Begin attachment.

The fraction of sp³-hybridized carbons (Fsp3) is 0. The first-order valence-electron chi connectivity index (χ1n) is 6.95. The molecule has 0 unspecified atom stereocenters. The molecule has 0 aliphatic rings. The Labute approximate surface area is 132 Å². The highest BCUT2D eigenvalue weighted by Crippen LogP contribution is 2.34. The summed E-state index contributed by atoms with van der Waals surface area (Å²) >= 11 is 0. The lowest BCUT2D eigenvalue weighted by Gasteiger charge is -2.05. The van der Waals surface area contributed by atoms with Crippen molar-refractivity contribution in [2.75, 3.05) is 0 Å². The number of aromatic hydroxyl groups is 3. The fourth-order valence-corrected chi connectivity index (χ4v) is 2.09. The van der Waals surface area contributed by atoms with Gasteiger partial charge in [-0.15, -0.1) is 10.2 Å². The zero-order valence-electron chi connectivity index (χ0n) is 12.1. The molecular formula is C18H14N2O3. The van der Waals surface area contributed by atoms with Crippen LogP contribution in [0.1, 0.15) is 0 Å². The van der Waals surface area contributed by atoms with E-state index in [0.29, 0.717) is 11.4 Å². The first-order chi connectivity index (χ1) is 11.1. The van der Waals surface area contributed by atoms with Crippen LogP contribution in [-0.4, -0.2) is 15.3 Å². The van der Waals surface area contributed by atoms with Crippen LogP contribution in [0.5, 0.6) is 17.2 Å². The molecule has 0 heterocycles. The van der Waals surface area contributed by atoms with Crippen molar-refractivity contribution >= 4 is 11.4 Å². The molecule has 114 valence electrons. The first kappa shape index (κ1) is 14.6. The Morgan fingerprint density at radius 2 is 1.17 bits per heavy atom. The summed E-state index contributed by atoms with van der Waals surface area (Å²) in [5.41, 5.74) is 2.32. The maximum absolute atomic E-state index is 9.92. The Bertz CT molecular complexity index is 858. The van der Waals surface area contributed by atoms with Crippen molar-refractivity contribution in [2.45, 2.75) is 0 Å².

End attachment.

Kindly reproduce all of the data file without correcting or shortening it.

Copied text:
The fraction of sp³-hybridized carbons (Fsp3) is 0. The first-order valence-electron chi connectivity index (χ1n) is 6.95. The molecule has 0 unspecified atom stereocenters. The molecule has 0 aliphatic rings. The Labute approximate surface area is 132 Å². The highest BCUT2D eigenvalue weighted by Crippen LogP contribution is 2.34. The summed E-state index contributed by atoms with van der Waals surface area (Å²) >= 11 is 0. The lowest BCUT2D eigenvalue weighted by Gasteiger charge is -2.05. The van der Waals surface area contributed by atoms with Crippen molar-refractivity contribution in [2.75, 3.05) is 0 Å². The number of aromatic hydroxyl groups is 3. The fourth-order valence-corrected chi connectivity index (χ4v) is 2.09. The van der Waals surface area contributed by atoms with Gasteiger partial charge in [-0.15, -0.1) is 10.2 Å². The zero-order valence-electron chi connectivity index (χ0n) is 12.1. The molecular formula is C18H14N2O3. The van der Waals surface area contributed by atoms with Crippen LogP contribution in [0.1, 0.15) is 0 Å². The van der Waals surface area contributed by atoms with E-state index in [0.29, 0.717) is 11.4 Å². The first-order chi connectivity index (χ1) is 11.1. The van der Waals surface area contributed by atoms with Crippen LogP contribution in [-0.4, -0.2) is 15.3 Å². The van der Waals surface area contributed by atoms with Crippen LogP contribution in [0.5, 0.6) is 17.2 Å². The molecule has 0 heterocycles. The van der Waals surface area contributed by atoms with Crippen molar-refractivity contribution >= 4 is 11.4 Å². The molecule has 114 valence electrons. The first kappa shape index (κ1) is 14.6. The Morgan fingerprint density at radius 2 is 1.17 bits per heavy atom. The summed E-state index contributed by atoms with van der Waals surface area (Å²) in [5.41, 5.74) is 2.32. The maximum absolute atomic E-state index is 9.92. The Bertz CT molecular complexity index is 858. The van der Waals surface area contributed by atoms with Crippen molar-refractivity contribution in [2.45, 2.75) is 0 Å².